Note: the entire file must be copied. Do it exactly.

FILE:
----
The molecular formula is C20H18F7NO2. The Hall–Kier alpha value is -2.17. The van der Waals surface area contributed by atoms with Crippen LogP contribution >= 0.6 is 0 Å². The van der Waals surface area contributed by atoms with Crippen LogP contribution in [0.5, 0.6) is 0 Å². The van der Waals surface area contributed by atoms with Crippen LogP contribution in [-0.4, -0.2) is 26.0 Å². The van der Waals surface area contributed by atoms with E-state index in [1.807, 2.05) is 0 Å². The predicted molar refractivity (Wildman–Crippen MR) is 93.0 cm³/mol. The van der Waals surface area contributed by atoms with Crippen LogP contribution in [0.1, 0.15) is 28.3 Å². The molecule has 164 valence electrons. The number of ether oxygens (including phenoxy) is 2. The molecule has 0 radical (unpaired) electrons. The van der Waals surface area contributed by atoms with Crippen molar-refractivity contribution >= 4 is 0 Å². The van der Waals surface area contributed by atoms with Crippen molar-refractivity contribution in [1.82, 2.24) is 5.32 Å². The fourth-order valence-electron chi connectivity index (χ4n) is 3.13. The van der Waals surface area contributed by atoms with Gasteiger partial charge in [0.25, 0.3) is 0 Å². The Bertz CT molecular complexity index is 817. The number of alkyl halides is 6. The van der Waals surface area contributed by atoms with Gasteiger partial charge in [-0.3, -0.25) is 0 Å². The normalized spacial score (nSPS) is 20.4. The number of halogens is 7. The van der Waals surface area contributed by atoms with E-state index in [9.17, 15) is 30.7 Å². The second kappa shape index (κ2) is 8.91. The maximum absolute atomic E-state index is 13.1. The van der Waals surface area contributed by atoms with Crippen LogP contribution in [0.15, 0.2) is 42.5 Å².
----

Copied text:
The molecular formula is C20H18F7NO2. The Hall–Kier alpha value is -2.17. The van der Waals surface area contributed by atoms with Crippen LogP contribution >= 0.6 is 0 Å². The van der Waals surface area contributed by atoms with Crippen LogP contribution in [0.5, 0.6) is 0 Å². The van der Waals surface area contributed by atoms with Crippen LogP contribution in [-0.4, -0.2) is 26.0 Å². The van der Waals surface area contributed by atoms with E-state index in [1.807, 2.05) is 0 Å². The predicted molar refractivity (Wildman–Crippen MR) is 93.0 cm³/mol. The van der Waals surface area contributed by atoms with Crippen LogP contribution in [0.1, 0.15) is 28.3 Å². The molecule has 164 valence electrons. The number of ether oxygens (including phenoxy) is 2. The molecule has 0 radical (unpaired) electrons. The van der Waals surface area contributed by atoms with Crippen molar-refractivity contribution >= 4 is 0 Å². The van der Waals surface area contributed by atoms with Crippen molar-refractivity contribution in [1.82, 2.24) is 5.32 Å². The fourth-order valence-electron chi connectivity index (χ4n) is 3.13. The van der Waals surface area contributed by atoms with Gasteiger partial charge in [0.25, 0.3) is 0 Å². The Bertz CT molecular complexity index is 817. The number of alkyl halides is 6. The van der Waals surface area contributed by atoms with Gasteiger partial charge in [-0.3, -0.25) is 0 Å². The normalized spacial score (nSPS) is 20.4. The number of halogens is 7. The van der Waals surface area contributed by atoms with E-state index in [9.17, 15) is 30.7 Å². The second kappa shape index (κ2) is 8.91. The maximum absolute atomic E-state index is 13.1. The van der Waals surface area contributed by atoms with Crippen LogP contribution in [0.15, 0.2) is 42.5 Å².